I still owe you a post about my modified shade screen approach, but to me, this project is more exciting. Partly because it's what I've been working on most recently, but partly because I've wanted to do this for a very long time.
A shade arbor might even have been one of the ideas that kick-started me down this path I'm on. You see, back when we lived in Cincinnati, we had this concrete patio in our back yard. The previous owners had put a hot tub on it, but didn't leave it behind. So we just had this big concrete slab on the sunny west side of our house. It acted like a big baking stone, heating up all afternoon, and so it just wasn't very useful to us.
Somewhere along the way, I got the idea to build a shade structure over that concrete slab. Then I got the idea to grow some pretty climbing vines over it. Wisteria sounded perfect. At least until I read up on it and found that it's very "vigorous", and needs a very sturdy support. Plus it takes ages to flower in many cases.
Then I remembered a road trip I took after college with my good friend & roommate, Keith. One of the places we stopped was Colonial Williamsburg. It was hot and muggy, and we we're in need of a break. We stumbled onto Chowning's Tavern, which had this great patio out back, completely shaded by grapevines. The combination of the shade and a cool Chowning's Ale were just the thing to beat the heat.
So I thought why not a grapevine on our patio? Beautiful shade plus tasty fruit!
Unfortunately, I never got around to it. I'm not especially handy, and I wasn't confident I could do it. Eventually we moved. And while our new house doesn't have a concrete patio, it does have a number of west-facing windows in the back yard. And I'm even more committed to planting an edible landscape, not to mention cutting electricity usage.
So back in April of 2007, I bought some materials, dug some post holes, stuck some posts in the ground and poured some concrete around them. Then life intervened. It was always second priority. Or third or fourth.
Now, with the tractor dead (again), and the garden in shambles, I'm letting the jungle grow for now. The cow is down to one milking a day, the car repairs and bank fraud and sick daughter are mostly behind us. With unseasonably mild weather hanging about, I decided it was time.
I've only completed half of it, but the second half should be slightly easier, now that I've worked out the kinks.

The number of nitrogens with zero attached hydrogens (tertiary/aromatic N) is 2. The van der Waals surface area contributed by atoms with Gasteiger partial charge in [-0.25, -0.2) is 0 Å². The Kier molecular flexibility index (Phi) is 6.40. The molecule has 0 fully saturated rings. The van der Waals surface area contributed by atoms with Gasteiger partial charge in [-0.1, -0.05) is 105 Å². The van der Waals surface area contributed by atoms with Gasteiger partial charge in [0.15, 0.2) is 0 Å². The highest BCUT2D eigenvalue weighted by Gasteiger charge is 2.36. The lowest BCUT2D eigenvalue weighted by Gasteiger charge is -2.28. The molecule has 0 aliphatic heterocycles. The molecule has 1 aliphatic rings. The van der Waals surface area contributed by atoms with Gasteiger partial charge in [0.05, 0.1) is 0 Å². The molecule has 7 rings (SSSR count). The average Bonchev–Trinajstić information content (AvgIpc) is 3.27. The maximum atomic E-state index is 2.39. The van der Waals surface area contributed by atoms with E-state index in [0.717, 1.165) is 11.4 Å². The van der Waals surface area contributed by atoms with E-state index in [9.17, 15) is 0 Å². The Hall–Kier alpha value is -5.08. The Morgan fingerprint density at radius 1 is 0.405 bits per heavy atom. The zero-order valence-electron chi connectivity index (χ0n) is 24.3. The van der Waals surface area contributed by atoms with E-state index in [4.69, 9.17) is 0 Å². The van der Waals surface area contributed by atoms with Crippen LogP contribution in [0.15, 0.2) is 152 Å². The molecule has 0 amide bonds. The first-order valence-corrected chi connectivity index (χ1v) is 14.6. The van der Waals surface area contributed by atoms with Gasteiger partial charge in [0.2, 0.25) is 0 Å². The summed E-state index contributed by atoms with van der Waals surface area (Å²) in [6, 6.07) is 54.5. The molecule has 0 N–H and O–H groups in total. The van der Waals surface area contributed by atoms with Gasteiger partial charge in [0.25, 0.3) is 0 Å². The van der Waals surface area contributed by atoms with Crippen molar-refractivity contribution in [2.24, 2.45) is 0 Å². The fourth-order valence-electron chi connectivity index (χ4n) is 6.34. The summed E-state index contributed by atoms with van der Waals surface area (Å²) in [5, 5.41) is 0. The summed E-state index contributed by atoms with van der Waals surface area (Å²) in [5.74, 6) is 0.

You can see a few things in this photo. First, there's a hammock, and a glimpse of a sky chair. What fun is an arbor if you can't relax under it? Second, you'll notice that part of the arbor is covered. More on that later. Third, you'll see how long and narrow it is. (Fourth, it looks like the post near the right edge of the photo has a huge bend in it. That's just a fish-eye effect from using a wide-angle lens. It's mostly straight...)
One thing you can't see is that a number of the posts have twisted over time. I don't recommend taking a year and a half to complete such a project. Another thing you can't see is all the glaring imperfections. "Due to the handcrafted nature of this project..." Like I said, I'm really not very handy.
The decision to make it narrow was not arbitrary. For one thing, it had to fit between the house and the gate in our fence. Well, it could have stretched far enough to reach beyond the gate, but that would have made it monstrous. For another, I wanted summer shade but winter sun. Too wide and it would have been casting some shade all winter too. We want all the winter sunshine we can get! And given the narrow space, I decided to use cattle panels as the top of the arbor, instead of the traditional wood lattice, or the taut wires often used with grapevines. Happy grapevines will live for decades, and I didn't want to worry about someday replacing rotting strips of wood or tightening wire supports. The reason it's so long is so that it will eventually shade two windows and a sliding glass door. And the reason it's not attached to the house is so that we don't need a building permit, so that we don't create a highway for ants and other bugs to get in, and so that we don't end up with grapevines climbing onto the roof. (We may get those last two anyway, but it should be easier to prune away from the house than if it were attached.)
The covered portion was made from a torn canvas tarp we had on hand. I'm going to cover more of it eventually, though I don't have enough canvas for the whole thing. Once the grapevines get up there, I'll get rid of the canvas, but it will provide some shade in the meantime. Initially, I tried hanging the tarp underneath the cattle panel, but no matter what I did it looked wrinkled and saggy, and would have dumped water in awkward places. So I put it on top instead. It seems to work much better that way.
Here you can see the shadow being cast by that canvas tarp:
This was taken at 6:00pm, about 2 1/2 hours before sunset, and it's still casting a pretty good shadow on that window. In the heat of mid-afternoon, it's almost completely shaded. I'll actually take the tarp off when cool weather arrives so we can get that solar gain. With grapevines of course, the leaves will be off in winter, letting much of the sun through - though over time as the vines thicken, it may amount to a fair amount of shade even then.
If you want to see how much sun or shade you'll get from an arbor, awning, or overhang, this tool is invaluable. You use sliders to set the dimensions of your window, the dimensions of your shade structure, and your latitude and longitude (easily obtained via Google), you see what kind of shadow will be cast at different times of day and year.
In any case, it sure is nice to have a structure out there, instead of just some random posts sticking out of the ground.